In the case of direct-acting actuators, an instrument air enters the upper area of the diaphragm and pushes the diaphragm downwards.

The air pressure transferred to the diaphragm controls the spring torque that is located under the diaphragm and pushes the valve stem downwards for closing the valve.

What are the different types of linear actuators?

There are three different types of linear actuators used

  1. Hydraulic actuators,
  2. Pneumatic actuators, and
  3. Electro-mechanical actuators.

Where is the linear actuator used ?

  • The linear actuators are used to push or pull the body using the same force.
  • The linear actuators are used for lifting, lowering, sliding, adjusting, and tilting objects.
  • The linear actuators in robotics are used to control repetitive movements.
  • The linear actuator controls the force applied and the rate of acceleration.

What is the importance of linear actuators ?

  • The linear actuators make movement possible in robotics applications.
  • These linear actuators allow the robotic machinery to interact with its environment through wheels, clamps, arms, and legs.

What is the lifting capacity of a linear actuator ?

The lifting capacity depends upon the actuator but ranges from 5 kg to 1000 kg.

Why are linear actuators so expensive ?

The high force linear actuators are more costly than small or micro linear actuators because high force linear actuators have a larger motor with large gearing and require more power supply.

What is a mechanical linear actuator ?

The mechanical linear actuators translate rotary motion to linear motion these actuators derive the power from an external source.

What does a rotary actuator do ?

  • A rotary actuator is a type of pneumatic cylinder that provides a turning or angular movement,
  • These actuators allow a stroke in an oscillating motion through a defined angle.
  • These are highly durable and provide high torque.

Direct Acting and Reverse Acting Actuators :

Pneumatic diaphragm actuators receive air supply as a signal from a controller or positioner.

These are used for sliding stem control valves like globe-style valves. The pneumatic actuation system is accomplished in two ways as

  1. Direct Acting.
  2. Reverse Acting

Direct Acting Diaphragm Actuators :

In direct acting, the air pressure pushes the diaphragm in the downward direction and the diaphragm extends the actuator stem which in turn closes the valve.  The valve stem is retracted by a compression spring when the air pressure from the valve is released. In this case, the valve is nominated as an Air to close. Fail Open (ATC – FO) valve.

Reverse Acting Diaphragm Actuators :

In reverse acting the air pressure pushes the diaphragm in the upward direction and the diaphragm pulls up the actuator stem which in turn opens the valve. The stem is pushed down by the compression springs when the air pressure from the valve is released. In this case, the valve is nominated as an Air to Open. Fail Close (ATO – FC) valve.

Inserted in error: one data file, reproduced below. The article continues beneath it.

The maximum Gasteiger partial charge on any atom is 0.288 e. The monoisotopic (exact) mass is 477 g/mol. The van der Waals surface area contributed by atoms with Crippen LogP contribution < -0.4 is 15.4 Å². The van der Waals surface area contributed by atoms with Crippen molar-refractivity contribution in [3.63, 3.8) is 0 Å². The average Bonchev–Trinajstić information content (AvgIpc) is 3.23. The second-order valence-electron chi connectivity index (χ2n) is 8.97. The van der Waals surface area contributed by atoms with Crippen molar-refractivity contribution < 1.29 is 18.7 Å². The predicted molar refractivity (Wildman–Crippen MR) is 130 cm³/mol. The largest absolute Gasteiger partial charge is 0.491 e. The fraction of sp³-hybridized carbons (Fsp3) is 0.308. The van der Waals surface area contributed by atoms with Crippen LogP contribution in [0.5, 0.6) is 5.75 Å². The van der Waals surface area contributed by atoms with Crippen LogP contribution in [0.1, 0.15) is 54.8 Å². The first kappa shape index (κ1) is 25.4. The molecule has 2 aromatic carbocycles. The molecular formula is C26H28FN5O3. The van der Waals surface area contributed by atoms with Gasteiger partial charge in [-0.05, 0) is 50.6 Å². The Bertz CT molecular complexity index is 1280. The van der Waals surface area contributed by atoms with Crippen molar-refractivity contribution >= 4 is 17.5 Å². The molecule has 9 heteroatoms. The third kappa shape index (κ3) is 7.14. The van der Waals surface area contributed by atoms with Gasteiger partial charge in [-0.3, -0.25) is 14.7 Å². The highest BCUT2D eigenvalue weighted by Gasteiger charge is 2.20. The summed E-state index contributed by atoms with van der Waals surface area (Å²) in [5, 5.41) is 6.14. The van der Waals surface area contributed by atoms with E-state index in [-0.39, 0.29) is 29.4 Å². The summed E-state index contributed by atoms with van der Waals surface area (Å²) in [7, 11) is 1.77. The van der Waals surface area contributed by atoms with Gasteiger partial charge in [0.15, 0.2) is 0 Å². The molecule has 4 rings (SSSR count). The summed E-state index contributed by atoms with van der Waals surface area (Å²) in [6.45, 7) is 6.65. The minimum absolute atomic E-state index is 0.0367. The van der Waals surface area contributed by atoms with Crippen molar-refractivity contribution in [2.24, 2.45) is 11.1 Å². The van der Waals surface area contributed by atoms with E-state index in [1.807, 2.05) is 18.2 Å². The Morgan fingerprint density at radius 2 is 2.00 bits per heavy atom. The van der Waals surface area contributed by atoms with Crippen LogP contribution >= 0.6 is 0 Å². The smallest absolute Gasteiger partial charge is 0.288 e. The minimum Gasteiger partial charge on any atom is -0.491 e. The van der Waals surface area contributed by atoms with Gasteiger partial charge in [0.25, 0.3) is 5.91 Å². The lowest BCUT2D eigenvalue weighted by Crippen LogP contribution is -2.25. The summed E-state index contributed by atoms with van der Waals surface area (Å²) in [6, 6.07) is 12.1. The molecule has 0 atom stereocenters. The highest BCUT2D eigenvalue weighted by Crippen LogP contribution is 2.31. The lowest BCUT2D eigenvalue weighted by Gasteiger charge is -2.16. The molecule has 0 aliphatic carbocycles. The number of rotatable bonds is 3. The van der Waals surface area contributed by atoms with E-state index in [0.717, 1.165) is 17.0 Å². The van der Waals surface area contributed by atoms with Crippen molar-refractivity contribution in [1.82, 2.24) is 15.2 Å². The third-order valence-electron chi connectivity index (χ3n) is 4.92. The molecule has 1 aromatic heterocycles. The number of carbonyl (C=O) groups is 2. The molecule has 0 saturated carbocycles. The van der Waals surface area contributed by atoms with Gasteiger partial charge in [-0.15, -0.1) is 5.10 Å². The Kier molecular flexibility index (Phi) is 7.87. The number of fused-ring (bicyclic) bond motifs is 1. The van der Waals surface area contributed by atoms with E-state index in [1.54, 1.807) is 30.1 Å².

Field – Reversible Multi-Spring Actuators :

The actuators can be gathered for direct acting or reverse acting by altering the air pressure connection points to the top or bottom of the valve actuator.

Piston Actuators :

The compressed air in the piston actuator is supplied to the cylindrical chamber containing a solid piston to drive a piston rod. This piston rod is coupled to the valve stem by a coupling mechanism.

What are the types of piston actuators ?

There are two types of piston actuators: single-acting and double acting.

  • Single-acting actuators drive the piston against the spring.
  • The double-acting actuators have two cylinders,

Instrument air is supplied to the drive side and the opposing side is vented to the air return circuit.

Considerations in Choosing a Valve Actuator :


Here are a few important factors to be considered for choosing the appropriate valve actuators for particular applications.

  • The compatibility factors define the source of power that is available.
  • Depending upon the available source of energy the choice is made in some locations electrical supply may not be available, and there is the choice of using a pneumatic or hydraulic valve actuator.
  • Electric actuators require an electric supply of 110 VAC to operate.
  • Pneumatic actuators require an instrument air supply in the range of 40 and 120 psi

Temperature Range:

  • The operating temperature varies for various actuators
  • Pneumatic actuators operate at a temperature range of -20°C to 120 °C.
  • Electric actuators operate at a temperature range of -40°C to 65°C.

Hazardous Areas:

  • In toxic environments or hazardous environments, pneumatic actuators are often preferred due to their explosion-proof nature.
  • Electric actuators used in hazardous or toxic environments must have a NEMA VII enclosure to protect them from explosions.

Sizing and Force:

  • Force is the physical quantity that refers to the total torque required for the valve, which means the total force required for the valve to move the closure element from the open to the close position.

Supply pressure:

  • It is the most important sizing factor to be considered.
  • An actuator must develop enough torque for operating the valve at the minimum or maximum pressure applied.
  • The actuator must be for the maximum potential pressure.
  • The regulators and safety relief valves are oversized.


  • The speed instructs the power requirements of the actuator.
  • It consumes maximum power for the full opening and closing of the valve within a short period. 

Rabert T

As an electrical engineer with 5 years of experience, I focus on transformer and circuit breaker reliability in 110/33-11kV and 33/11kV substations. I am a professional electrical engineer with experience in transformer service and maintenance. I understand electrical principles and have expertise troubleshooting, repairing, and maintaining transformers, circuit breakers, and testing them. Tweet me @Rabert_infohe